News Briefs

Government looks to repeal “Don’t Ask, Don’t Tell”

This fall, the Senate fell two votes short of repealing the “Don’t Ask, Don’t Tell” discriminatory policy, also known as DADT. The policy was instituted by former President Bill Clinton in 1993 and prohibits the military from questioning troops about their sexual orientation, and enforces the discharge of anyone who admits to being lesbian, gay or bisexual. DADT has led to the expulsion of over 13,000 troops and has discriminated against those who are trying to serve the United States.

Seventeen years later, President Barack Obama, Chairman of the Joint Chiefs of Staff Admiral Michael Mullen, Secretary of Defense Robert Gates, former Secretary of State General Colin Powell, the military, and U.S. troops have all shown support their support to finally repeal the policy.

The Pentagon Study, a survey completed by military personnel and family revealing their views of gays serving in the military, discovered that the repeal of DADT would have a low effect on military effectiveness. To make this repeal possible, senators who will cast their votes need to see the nation’s support. They have began to ask citizens to take three minutes out of their busy lives and write their letters to today.

Four Loko Declared Public Health Concern by FDA

The U.S. Food and Drug Administration has declared the alcoholic beverage Four Loko, and all similar caffeinated alcoholic beverages, a public health concern. These alcoholic beverages do not meet the FDA’s standards for safety. The drink has four main ingredients: taurine, guarana, caffeine and alcohol, which is the equivalent of drinking five beers/shots, five cups of coffee and over 600 calories all at once. The combination can cause alcohol poisoning, increased anxiety and panic symptoms, extreme mood swings, hyper-vigilance and paranoia. According to an e-mail to University students from Linda Locher, interim Dean of Students, one University student reported drinking 2.5 cans of Four Loko (12 beers/shots) in one hour and had a BAC of .40, the level that breathing and heart function begin to cease.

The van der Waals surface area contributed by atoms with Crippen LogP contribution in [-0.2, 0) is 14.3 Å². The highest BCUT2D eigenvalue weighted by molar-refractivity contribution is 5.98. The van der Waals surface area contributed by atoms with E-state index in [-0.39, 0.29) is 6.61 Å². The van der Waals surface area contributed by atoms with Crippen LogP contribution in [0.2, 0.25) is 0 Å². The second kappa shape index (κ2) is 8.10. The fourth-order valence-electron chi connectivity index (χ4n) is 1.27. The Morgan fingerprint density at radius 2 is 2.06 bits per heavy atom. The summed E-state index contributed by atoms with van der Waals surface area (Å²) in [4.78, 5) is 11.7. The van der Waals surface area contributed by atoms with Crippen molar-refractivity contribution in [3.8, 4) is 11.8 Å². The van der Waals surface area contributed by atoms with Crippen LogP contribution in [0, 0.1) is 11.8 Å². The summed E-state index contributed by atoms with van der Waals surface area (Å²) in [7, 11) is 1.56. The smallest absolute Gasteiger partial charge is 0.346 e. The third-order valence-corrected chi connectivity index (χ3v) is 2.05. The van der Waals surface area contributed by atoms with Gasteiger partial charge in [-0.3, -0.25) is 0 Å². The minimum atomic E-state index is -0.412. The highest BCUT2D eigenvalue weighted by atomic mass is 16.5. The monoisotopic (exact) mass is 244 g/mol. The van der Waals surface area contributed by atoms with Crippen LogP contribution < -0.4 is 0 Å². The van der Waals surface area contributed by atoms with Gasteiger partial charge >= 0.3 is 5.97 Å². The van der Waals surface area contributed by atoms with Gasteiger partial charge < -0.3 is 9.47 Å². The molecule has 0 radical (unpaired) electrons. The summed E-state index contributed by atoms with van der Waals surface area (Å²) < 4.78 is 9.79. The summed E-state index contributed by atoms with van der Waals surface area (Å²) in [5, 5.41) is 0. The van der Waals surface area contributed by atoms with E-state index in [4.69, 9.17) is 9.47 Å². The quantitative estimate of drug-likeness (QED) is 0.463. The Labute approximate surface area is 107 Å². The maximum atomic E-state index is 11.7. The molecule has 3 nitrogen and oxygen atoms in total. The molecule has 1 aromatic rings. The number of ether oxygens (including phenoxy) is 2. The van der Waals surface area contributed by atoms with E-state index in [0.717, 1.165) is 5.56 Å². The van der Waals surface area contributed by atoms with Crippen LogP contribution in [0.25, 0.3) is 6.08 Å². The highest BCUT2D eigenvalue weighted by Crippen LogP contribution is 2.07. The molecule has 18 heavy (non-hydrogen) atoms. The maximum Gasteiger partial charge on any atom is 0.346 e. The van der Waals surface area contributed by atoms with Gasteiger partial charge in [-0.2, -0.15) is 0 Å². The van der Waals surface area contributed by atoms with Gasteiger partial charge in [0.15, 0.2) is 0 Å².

The Pennsylvania Liquor Control Board is asking beverage distributors to stop carrying the sugary, caffeinated malt liquor drinks completely. The local Pennsylvania community has started working with local alcohol vendors to stop selling the product to the community in order to prevent University students from running into any more problems due to this drink.


In the Public Safety Log in last week’s issue, it was published that two sexual assaults occurred on November 14, 2010, but the incidents took place on October 30, 2010 and November 5, 2010. The Bucknellian used the dates that the crime log was issued instead of the day when the incident occurred.

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